Root canal treatment is very effective. However, the success rate is not 100% effective. And that means that unfortunately, sometimes the tooth gets re-infected, or the body is not able to heal themselves, and a root canal re-treatment is necessary.
At times it is best to remove the tooth entirely, but sometimes there’s a still a chance to save the tooth and try a second root canal. This procedure is exactly the same as the first root canal.
There are several reasons why a root canal treatment may not be a success. Since the “canals” of the tooth are narrow passageways deep inside the tooth that some may be difficult to see or to get to completely. It is also possible that the canals might have become infected again because of a delayed or poor crown restoration, new decay, gum disease, or a cracked or fractured tooth.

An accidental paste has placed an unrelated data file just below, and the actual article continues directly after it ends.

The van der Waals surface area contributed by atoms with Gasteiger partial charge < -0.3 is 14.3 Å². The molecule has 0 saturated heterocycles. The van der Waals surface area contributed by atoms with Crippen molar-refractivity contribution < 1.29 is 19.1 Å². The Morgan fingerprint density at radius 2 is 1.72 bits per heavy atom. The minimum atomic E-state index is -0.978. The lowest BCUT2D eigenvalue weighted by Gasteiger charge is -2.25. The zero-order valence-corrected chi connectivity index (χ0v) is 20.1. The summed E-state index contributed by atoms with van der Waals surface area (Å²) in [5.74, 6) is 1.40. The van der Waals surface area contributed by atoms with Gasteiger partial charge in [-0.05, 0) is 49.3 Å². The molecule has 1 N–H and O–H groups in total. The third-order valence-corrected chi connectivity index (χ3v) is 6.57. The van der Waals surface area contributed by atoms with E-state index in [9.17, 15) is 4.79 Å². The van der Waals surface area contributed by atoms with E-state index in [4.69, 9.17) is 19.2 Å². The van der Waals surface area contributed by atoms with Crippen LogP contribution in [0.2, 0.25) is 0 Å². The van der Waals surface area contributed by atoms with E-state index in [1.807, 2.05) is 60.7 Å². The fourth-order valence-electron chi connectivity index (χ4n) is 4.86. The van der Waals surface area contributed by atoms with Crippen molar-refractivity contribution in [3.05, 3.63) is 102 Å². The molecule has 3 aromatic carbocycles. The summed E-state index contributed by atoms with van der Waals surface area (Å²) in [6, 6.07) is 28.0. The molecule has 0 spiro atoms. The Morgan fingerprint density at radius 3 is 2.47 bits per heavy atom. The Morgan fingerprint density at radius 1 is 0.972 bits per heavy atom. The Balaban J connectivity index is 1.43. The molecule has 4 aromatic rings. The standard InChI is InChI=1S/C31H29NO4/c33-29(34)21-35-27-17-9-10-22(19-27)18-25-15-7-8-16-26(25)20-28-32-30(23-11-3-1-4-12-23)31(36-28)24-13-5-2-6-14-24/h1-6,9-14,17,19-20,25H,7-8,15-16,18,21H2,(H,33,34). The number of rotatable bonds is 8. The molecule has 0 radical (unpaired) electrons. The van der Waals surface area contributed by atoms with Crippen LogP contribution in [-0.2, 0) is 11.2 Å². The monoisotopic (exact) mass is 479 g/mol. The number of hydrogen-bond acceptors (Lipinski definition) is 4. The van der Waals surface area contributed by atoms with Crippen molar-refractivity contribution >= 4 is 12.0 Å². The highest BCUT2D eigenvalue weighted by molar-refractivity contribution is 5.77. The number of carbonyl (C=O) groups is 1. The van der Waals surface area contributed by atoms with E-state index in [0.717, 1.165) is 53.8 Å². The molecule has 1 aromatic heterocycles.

What is A Root Canal Retreatment Procedure?
If a retreatment root canal is determined to be the best option for you, you can expect the procedure to be similar to the original one, with a few added steps.
- After you are given a numbing shot, any crowns and other alterations will be removed, or drilled into to provide access to the root canal filling material. Usually this can be done with a small opening into the inner part of the tooth, removal of the filling materials and cleaning of the pulp chambers with very small dental instruments.
Next, a microscope and light are used to search carefully for additional canals or unusual structures. When all the canals have been cleaned and disinfected, they will be filled again and sealed. Then a temporary filling will be placed in the tooth. A permanent crown will need to be placed at a second appointment after healing has finished.
Root Canal Re-treatments are not common, but they do happen. It is important to identify the reason for the need, and address any underlying issues along with re-treating the tooth.